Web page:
Type 2 diabetes has arisen through rising body weights. Fatter people eat more of many things – not only sugar – and extra calories from any nutrient will lead to weight gain. Most sugary processed foods, such cakes and chocolate, contain large amounts of fat which contribute heavily to the calorie content.

Nothing special about sugar

Recently, the debate has turned to sugar-sweetened drinks, such as fizzy drinks. Sugars in drinks are less satiating than sugars in solid foods, and this may drive our appetite to eat more. Sugary drinks have been linked to type 2 diabetes, independent of body fatness. But so have artificially sweetened low calorie drinks. Fruit juices, though, have not been linked to type 2 diabetes despite having similar sugar contents to fizzy drinks.

There is nothing special about sugar that sets it apart from other foods, and sugar does not cause type 2 diabetes on its own. Generally, people eating lots of sugar tend to have poorer diets and unhealthier lifestyles. These, as well as other factors including urban growth patterns, the built environment, the food environment, stressful jobs, poor sleep and food pricing probably contribute more to the rising incidence of type 2 than dietary .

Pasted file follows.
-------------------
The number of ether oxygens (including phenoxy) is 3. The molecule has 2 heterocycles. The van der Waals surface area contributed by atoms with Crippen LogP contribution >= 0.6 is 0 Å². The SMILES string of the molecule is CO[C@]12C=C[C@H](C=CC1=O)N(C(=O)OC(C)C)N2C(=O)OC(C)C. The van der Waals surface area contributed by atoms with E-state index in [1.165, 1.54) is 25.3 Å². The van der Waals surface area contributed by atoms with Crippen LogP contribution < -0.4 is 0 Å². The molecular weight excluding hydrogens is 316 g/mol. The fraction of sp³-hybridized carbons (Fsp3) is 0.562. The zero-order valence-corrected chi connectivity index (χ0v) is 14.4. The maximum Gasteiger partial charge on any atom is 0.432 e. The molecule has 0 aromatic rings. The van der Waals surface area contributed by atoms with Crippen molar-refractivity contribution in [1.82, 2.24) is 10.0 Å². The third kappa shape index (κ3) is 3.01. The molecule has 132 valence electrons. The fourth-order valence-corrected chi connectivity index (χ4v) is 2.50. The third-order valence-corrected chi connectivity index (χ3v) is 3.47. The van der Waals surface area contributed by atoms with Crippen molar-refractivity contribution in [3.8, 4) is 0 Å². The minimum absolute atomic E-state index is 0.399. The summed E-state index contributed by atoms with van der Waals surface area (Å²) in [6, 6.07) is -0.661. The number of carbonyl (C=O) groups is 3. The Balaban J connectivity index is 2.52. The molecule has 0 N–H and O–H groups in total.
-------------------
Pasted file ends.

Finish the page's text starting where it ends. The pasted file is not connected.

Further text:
Explore further: Brain scans show why some type 1 diabetics miss low blood sugar cues

Related Stories

Brain scans show why some type 1 diabetics miss low blood sugar cues

February 2, 2018
The brains of people with type 1 diabetes react differently to low blood sugar compared with healthy adults, say Yale researchers.

The not so sweet side of Christmas

December 19, 2017
A new video by the University of Warwick highlights a bitter side to our sugar consumption at Christmas.

Can eating sugar cause cancer?

January 8, 2018
A recent study published by Belgian biologists found a relationship between glucose (sugar) and the activation of a gene that stimulates the growth of cancer cells. This led to public fear that everything with sugar should ...

Eliminate sweetened drinks, cut kids' sugar intake

September 26, 2016
(HealthDay)—Looking for the quickest way to cut added sugar from your kid's diet?

The type, not just the amount, of sugar consumption matters in risk of health problems

January 20, 2017
The type of sugar you eat—and not just calorie count—may determine your risk for chronic disease. A new study is the first of its kind to compare the effects of two types of sugar on metabolic and vascular function. The ...